āOne thing thatās always been a rock for me is my defensive side. Thatās always what Iāve valued,ā he stated. āLast year, I was even struggling defensively for a stretch. Itās tough when youāre going through it on both sides of the ball.
āThey talk about not taking your offense behind the plate. Iām kind of the other way around. Iāll take my defense to the plate,ā Iannetta explained.
In August, Iannetta came to the realization that he needed glasses and contacts. The returns were overwhelmingly positive ā he batted .286 in September with four home runs while posting a .911 OPS (on-base percentage plus slugging average). In spite of his fine work in the seasonās final month, Iannetta ended up batted just .225 despite logging a career-best 115 games.
āI was getting to the point where the ball was jumping on me when I was catching. Iām like, āThis is weird.ā Iāve never had an issue like this before,ā Iannetta said. āThe first day I put the contacts in, I was āOh my God.ā My eyes relaxed and then the rest of my body relaxed. I felt I could react again and be athletic as opposed to being tense and straining. It had a big impact.ā
Out of the body of work Iannetta has turned in thus far, he feels fortunate āto have some fun stuff happen.ā Heās authored three career walk-off home runs and helped guide Jered Weaver to a no-hitter on May 2, 2012. When the 2009 World Baseball Classic took place, Iannetta was part of Team USAās entry.
Heās also signed two multi-year deals and according to baseball-reference.com has thus far has pocketed over $14 million in career earnings. In one regard, Iannetta views the contacts heās been fortunate enough to sign as āsafety nets.ā In other ways, job security is not always assured or guaranteed just because youāre locked in for a certain amount of years.
āToo many things happened to me in Colorado that I realized that I couldnāt take anything for granted,ā said Iannetta, referencing the occasions when the Rockies began the season with him as the clear-cut No. 1 backstop only to eventually split the duties or completely turn them over to his alleged backup. āYouāve got to battle and win, create your own opportunities and play enough to win a job every year.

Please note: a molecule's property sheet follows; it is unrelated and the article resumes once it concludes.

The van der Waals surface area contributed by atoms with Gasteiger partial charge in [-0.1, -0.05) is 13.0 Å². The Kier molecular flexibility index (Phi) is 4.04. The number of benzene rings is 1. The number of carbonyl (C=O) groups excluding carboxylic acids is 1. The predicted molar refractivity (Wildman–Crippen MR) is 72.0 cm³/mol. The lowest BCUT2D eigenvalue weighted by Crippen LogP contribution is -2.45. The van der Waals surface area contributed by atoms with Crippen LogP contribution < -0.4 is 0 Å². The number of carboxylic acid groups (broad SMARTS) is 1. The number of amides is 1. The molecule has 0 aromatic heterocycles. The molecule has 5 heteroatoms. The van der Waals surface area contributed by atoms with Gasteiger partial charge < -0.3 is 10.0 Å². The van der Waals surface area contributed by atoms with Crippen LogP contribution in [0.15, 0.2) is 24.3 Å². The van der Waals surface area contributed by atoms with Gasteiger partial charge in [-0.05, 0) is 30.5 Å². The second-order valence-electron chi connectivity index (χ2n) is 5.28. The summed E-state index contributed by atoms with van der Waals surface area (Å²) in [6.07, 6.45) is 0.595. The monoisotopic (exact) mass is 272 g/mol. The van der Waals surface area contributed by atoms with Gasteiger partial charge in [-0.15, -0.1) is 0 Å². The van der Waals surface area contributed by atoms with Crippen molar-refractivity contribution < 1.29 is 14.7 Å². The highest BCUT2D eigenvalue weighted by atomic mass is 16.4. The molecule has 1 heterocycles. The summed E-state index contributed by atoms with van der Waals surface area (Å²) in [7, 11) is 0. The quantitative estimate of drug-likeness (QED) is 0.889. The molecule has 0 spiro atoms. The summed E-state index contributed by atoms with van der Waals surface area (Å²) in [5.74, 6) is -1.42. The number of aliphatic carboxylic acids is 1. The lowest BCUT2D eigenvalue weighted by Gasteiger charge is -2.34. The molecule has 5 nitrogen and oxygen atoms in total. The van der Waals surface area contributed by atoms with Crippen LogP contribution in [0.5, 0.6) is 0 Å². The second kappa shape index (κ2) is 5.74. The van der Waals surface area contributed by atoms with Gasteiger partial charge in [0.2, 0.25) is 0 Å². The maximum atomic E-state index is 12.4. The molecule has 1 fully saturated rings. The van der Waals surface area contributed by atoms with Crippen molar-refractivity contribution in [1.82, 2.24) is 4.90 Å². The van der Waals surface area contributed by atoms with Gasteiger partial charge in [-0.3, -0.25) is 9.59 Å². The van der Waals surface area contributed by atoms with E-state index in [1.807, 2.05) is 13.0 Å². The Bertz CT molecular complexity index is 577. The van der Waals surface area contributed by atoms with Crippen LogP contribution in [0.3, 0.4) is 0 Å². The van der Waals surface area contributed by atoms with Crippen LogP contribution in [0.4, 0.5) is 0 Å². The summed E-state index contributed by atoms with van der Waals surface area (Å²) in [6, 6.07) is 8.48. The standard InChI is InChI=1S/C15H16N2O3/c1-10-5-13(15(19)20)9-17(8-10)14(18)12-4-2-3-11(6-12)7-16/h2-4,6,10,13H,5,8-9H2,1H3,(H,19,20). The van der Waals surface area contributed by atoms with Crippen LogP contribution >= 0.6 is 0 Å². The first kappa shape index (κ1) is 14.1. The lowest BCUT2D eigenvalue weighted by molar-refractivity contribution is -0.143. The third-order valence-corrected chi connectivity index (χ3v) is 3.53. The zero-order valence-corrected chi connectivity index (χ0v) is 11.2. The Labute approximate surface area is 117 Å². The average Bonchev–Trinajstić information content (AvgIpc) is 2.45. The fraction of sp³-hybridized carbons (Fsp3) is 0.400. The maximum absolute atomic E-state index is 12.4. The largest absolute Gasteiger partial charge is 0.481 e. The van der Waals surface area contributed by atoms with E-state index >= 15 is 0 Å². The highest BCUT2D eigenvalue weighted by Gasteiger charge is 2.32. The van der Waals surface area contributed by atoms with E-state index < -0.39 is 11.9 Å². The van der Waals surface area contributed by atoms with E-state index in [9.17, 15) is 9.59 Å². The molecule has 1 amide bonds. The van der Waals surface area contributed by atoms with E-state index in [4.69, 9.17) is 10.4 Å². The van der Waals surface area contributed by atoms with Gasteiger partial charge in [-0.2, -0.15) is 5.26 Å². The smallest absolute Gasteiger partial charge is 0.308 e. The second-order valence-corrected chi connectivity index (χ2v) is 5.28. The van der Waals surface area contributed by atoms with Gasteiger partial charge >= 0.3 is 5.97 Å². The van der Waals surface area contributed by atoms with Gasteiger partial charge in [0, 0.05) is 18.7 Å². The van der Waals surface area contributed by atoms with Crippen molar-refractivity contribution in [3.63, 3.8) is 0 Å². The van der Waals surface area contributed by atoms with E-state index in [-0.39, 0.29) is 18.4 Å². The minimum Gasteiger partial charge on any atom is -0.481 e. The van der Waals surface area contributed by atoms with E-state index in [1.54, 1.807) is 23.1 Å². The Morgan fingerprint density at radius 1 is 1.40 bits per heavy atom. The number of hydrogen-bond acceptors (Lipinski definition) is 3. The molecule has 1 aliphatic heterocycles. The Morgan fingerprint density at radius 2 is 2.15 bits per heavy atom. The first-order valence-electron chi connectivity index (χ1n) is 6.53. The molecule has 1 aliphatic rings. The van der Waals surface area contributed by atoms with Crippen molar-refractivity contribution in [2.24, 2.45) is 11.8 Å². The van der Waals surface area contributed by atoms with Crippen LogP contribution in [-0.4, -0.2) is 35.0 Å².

āThere is some security in a sense that youāre taken care of financially and thereās more motivation for them to keep you around or trade you as opposed to sending you to the minor leagues. As for playing time, thereās a starter and a backup or thereās a platoon situation that youāre always fighting for time,ā he said. āI understand the nature of the game more. Itās a business that surrounds itself around production. If you produce, youāre going to be there for a long time. If youāre not and they find out they have a better option, or can get a piece for you that makes the team better, then you find your way somewhere else or even out of the game.ā
Iannetta, who is signed through 2015, was asked if heās scratched the surface following a decadeās worth of ups and downs. Heās a career .234 hitter in 652 MLB games with 83 homers and 301 RBIs.
āI hope so, but I donāt know. Anything can happen physically. You donāt know how your body is going to hold up or if your career is going to get cut short,ā was his frank response to an open-ended question. āI think I can look back and see the amount of things that have happened over the course of those 10 years and say itās been quite the journey.
āI would like to say that I could play a little while longer, but all I can say us that Iām going to play as long as the game allows me to,ā he said. āIf I catch and block balls and help the pitching staff and put up offensive numbers, Iāll play. If not, Iāll be the backup guy or get traded.
āWhen Iām done playing, itās going to be because I physically canāt do it anymore, I canāt get a job, or I quit,ā he says with a slight chuckle.
Spoken like someone who has seen and experienced plenty in a career that hopefully still has plenty of chapters waiting to be written.